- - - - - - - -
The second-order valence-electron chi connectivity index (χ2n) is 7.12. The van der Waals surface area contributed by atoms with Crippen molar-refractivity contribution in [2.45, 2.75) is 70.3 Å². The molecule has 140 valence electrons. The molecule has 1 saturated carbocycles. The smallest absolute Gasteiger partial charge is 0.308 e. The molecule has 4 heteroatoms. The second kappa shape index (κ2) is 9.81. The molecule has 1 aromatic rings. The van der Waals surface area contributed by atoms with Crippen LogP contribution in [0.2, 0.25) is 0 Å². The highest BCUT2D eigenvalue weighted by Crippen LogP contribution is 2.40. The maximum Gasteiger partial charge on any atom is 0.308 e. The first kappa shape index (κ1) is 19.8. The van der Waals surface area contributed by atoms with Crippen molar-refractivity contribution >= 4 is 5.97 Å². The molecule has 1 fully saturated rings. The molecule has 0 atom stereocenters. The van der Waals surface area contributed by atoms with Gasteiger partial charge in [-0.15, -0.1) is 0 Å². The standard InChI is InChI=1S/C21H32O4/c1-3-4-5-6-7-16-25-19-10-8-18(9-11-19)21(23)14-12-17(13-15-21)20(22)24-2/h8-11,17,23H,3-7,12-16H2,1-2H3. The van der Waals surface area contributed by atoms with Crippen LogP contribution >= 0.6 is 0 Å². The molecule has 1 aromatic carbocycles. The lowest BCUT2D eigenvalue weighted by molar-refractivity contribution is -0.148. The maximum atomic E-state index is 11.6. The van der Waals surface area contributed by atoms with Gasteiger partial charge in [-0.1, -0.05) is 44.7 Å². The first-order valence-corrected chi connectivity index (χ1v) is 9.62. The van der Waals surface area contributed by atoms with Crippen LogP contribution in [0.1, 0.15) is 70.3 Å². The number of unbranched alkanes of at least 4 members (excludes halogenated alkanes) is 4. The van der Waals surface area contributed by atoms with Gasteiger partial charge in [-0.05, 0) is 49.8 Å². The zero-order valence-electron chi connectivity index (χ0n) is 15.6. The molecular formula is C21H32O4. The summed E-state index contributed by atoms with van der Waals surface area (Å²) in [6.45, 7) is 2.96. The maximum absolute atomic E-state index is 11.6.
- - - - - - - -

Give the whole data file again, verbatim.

The second-order valence-electron chi connectivity index (χ2n) is 7.12. The van der Waals surface area contributed by atoms with Crippen molar-refractivity contribution in [2.45, 2.75) is 70.3 Å². The molecule has 140 valence electrons. The molecule has 1 saturated carbocycles. The smallest absolute Gasteiger partial charge is 0.308 e. The molecule has 4 heteroatoms. The second kappa shape index (κ2) is 9.81. The molecule has 1 aromatic rings. The van der Waals surface area contributed by atoms with Crippen LogP contribution in [0.2, 0.25) is 0 Å². The highest BCUT2D eigenvalue weighted by Crippen LogP contribution is 2.40. The maximum Gasteiger partial charge on any atom is 0.308 e. The first kappa shape index (κ1) is 19.8. The van der Waals surface area contributed by atoms with Crippen molar-refractivity contribution >= 4 is 5.97 Å². The molecule has 1 fully saturated rings. The molecule has 0 atom stereocenters. The van der Waals surface area contributed by atoms with Gasteiger partial charge in [-0.15, -0.1) is 0 Å². The standard InChI is InChI=1S/C21H32O4/c1-3-4-5-6-7-16-25-19-10-8-18(9-11-19)21(23)14-12-17(13-15-21)20(22)24-2/h8-11,17,23H,3-7,12-16H2,1-2H3. The van der Waals surface area contributed by atoms with Crippen LogP contribution >= 0.6 is 0 Å². The molecule has 1 aromatic carbocycles. The lowest BCUT2D eigenvalue weighted by molar-refractivity contribution is -0.148. The maximum atomic E-state index is 11.6. The van der Waals surface area contributed by atoms with Gasteiger partial charge in [-0.1, -0.05) is 44.7 Å². The first-order valence-corrected chi connectivity index (χ1v) is 9.62. The van der Waals surface area contributed by atoms with Crippen LogP contribution in [0.1, 0.15) is 70.3 Å². The number of unbranched alkanes of at least 4 members (excludes halogenated alkanes) is 4. The van der Waals surface area contributed by atoms with Gasteiger partial charge in [-0.05, 0) is 49.8 Å². The zero-order valence-electron chi connectivity index (χ0n) is 15.6. The molecular formula is C21H32O4. The summed E-state index contributed by atoms with van der Waals surface area (Å²) in [6.45, 7) is 2.96. The maximum absolute atomic E-state index is 11.6.